Don't Eat With Your Mouth Full

Where can we live but days?

steepholm steepholm
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Voyage to Japan 2: 2nd April
You'll possibly be pleased to know that I have very little to say about Fushimi Inari Taisha, except that - for someone of my particular sensibilities, at least - it was great. I've always inclined to animism ("When all our fathers worshipped stocks and stones" is a line that makes me nostalgic for the good old days), so it's great to see a whole mountain covered in torii, in shrines large and small, in red-bibbed fox messengers of the divine and real cats (I'm not sure why the last are there, but they are). The whole pilgrimage takes about two hours of walking and climbing, so it's a stretch but not an intimidating prospect, and like all pilgrimages it's an experience partly communal, partly solitary. Rather than talk any more, I'll just give you a few peeks at my own experience, including (because it's food) the tempura udon I had at a way station about halfway up. The amazake I drank when I got to the bottom remains unpictured (it was from a little stall run by a friendly woman off the main track, and I'd have felt self-conscious photographing it) - but it was the perfect way to end the trip.


Back in the Floating World, I went to Gion for dinner, and to look at the charming streets of that old entertainment quarter - as well of course as to sample the cherry blossom at night, thus reviving one of last year's pleasant memories:


Setting out, I'd been keen to find some unagi - but I was distracted by a sign outside an Italian restaurant, which promised to bring the freshness of Kyoto's vegetables to Italian cuisine. I was intrigued, and hungry. Inside the tiny little restaurant in the tine little street was a tiny little bar, that would hold about eight people at most. But they did serve very nice food, along with Japanese wine produced just outside Kyoto. First came a selection of hors-d'oeuvres, including a rather good pate. Then spaghetti with vegetables - which really were delicious, though I had finished my first glass by this time and the waiter disappeared for about ten minutes, leaving me a bit dry-mouthed... After that came Kyoto beef with a drizzle of port wine, and finally a sprig of sakura lying on a pillow of tofu, with a sprinkle of matcha tea powder. What could be more quintessentially Italian? It was excellent, though - as you might expect when two of the world's best cuisines meet:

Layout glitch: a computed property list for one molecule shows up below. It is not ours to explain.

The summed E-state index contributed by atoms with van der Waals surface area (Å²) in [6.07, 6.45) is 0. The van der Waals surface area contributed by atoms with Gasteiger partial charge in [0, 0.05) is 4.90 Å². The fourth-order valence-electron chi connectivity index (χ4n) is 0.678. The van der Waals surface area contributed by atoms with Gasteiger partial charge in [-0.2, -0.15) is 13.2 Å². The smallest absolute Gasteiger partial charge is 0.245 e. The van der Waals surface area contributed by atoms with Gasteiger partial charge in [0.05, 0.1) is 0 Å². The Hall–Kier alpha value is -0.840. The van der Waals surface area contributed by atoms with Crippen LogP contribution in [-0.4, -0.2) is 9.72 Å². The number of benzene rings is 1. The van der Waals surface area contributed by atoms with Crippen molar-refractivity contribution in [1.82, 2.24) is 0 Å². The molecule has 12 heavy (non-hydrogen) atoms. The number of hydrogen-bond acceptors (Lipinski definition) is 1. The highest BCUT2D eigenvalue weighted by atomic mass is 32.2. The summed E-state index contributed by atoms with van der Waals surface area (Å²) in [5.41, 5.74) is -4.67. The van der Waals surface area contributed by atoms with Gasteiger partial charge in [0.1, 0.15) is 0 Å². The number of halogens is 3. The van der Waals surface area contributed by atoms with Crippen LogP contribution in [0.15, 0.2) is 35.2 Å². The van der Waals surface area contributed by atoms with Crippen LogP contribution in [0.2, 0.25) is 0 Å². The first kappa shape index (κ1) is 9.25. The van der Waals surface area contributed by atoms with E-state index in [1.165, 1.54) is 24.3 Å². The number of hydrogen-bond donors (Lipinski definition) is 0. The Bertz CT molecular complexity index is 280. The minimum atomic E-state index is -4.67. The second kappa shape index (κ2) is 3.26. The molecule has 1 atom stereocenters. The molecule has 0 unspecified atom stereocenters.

Finally, I went for a late-night stroll (Japan is such a safe place!) where amongst many more modern sights, I had this rather lovely vision of an older Kyoto, down a street of traditional (in all but price) Japanese restaurants....


And that seems a good note on which to leave Kyoto. Osaka next!

I've used that piss artist of the floating world line also.



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